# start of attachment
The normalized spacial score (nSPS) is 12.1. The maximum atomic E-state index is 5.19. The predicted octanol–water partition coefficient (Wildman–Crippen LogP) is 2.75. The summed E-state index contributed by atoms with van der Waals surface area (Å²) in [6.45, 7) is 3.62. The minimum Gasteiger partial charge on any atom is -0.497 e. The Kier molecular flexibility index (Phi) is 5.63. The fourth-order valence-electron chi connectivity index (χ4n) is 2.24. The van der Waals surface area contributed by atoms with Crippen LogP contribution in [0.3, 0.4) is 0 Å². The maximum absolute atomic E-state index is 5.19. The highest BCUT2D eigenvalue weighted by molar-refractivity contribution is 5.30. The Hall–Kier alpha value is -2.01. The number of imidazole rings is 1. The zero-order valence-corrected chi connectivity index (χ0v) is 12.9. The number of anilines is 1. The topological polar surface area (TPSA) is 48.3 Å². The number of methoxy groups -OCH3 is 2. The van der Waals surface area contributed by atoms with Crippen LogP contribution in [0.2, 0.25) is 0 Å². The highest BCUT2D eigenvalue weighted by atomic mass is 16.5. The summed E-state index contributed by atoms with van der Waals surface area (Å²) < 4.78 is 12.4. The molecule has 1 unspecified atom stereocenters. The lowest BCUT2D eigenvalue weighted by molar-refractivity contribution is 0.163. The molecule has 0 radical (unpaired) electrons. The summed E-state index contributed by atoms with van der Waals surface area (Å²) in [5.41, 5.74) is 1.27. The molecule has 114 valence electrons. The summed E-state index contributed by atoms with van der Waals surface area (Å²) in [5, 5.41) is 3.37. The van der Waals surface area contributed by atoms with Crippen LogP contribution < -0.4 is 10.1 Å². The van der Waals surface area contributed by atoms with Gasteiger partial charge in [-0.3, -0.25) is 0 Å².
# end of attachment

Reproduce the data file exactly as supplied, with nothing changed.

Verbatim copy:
The normalized spacial score (nSPS) is 12.1. The maximum atomic E-state index is 5.19. The predicted octanol–water partition coefficient (Wildman–Crippen LogP) is 2.75. The summed E-state index contributed by atoms with van der Waals surface area (Å²) in [6.45, 7) is 3.62. The minimum Gasteiger partial charge on any atom is -0.497 e. The Kier molecular flexibility index (Phi) is 5.63. The fourth-order valence-electron chi connectivity index (χ4n) is 2.24. The van der Waals surface area contributed by atoms with Crippen LogP contribution in [0.3, 0.4) is 0 Å². The maximum absolute atomic E-state index is 5.19. The highest BCUT2D eigenvalue weighted by molar-refractivity contribution is 5.30. The Hall–Kier alpha value is -2.01. The number of imidazole rings is 1. The zero-order valence-corrected chi connectivity index (χ0v) is 12.9. The number of anilines is 1. The topological polar surface area (TPSA) is 48.3 Å². The number of methoxy groups -OCH3 is 2. The van der Waals surface area contributed by atoms with Crippen LogP contribution in [0.2, 0.25) is 0 Å². The highest BCUT2D eigenvalue weighted by atomic mass is 16.5. The summed E-state index contributed by atoms with van der Waals surface area (Å²) < 4.78 is 12.4. The molecule has 1 unspecified atom stereocenters. The lowest BCUT2D eigenvalue weighted by molar-refractivity contribution is 0.163. The molecule has 0 radical (unpaired) electrons. The summed E-state index contributed by atoms with van der Waals surface area (Å²) in [5.41, 5.74) is 1.27. The molecule has 114 valence electrons. The summed E-state index contributed by atoms with van der Waals surface area (Å²) in [5, 5.41) is 3.37. The van der Waals surface area contributed by atoms with Crippen LogP contribution < -0.4 is 10.1 Å². The van der Waals surface area contributed by atoms with Gasteiger partial charge in [-0.3, -0.25) is 0 Å².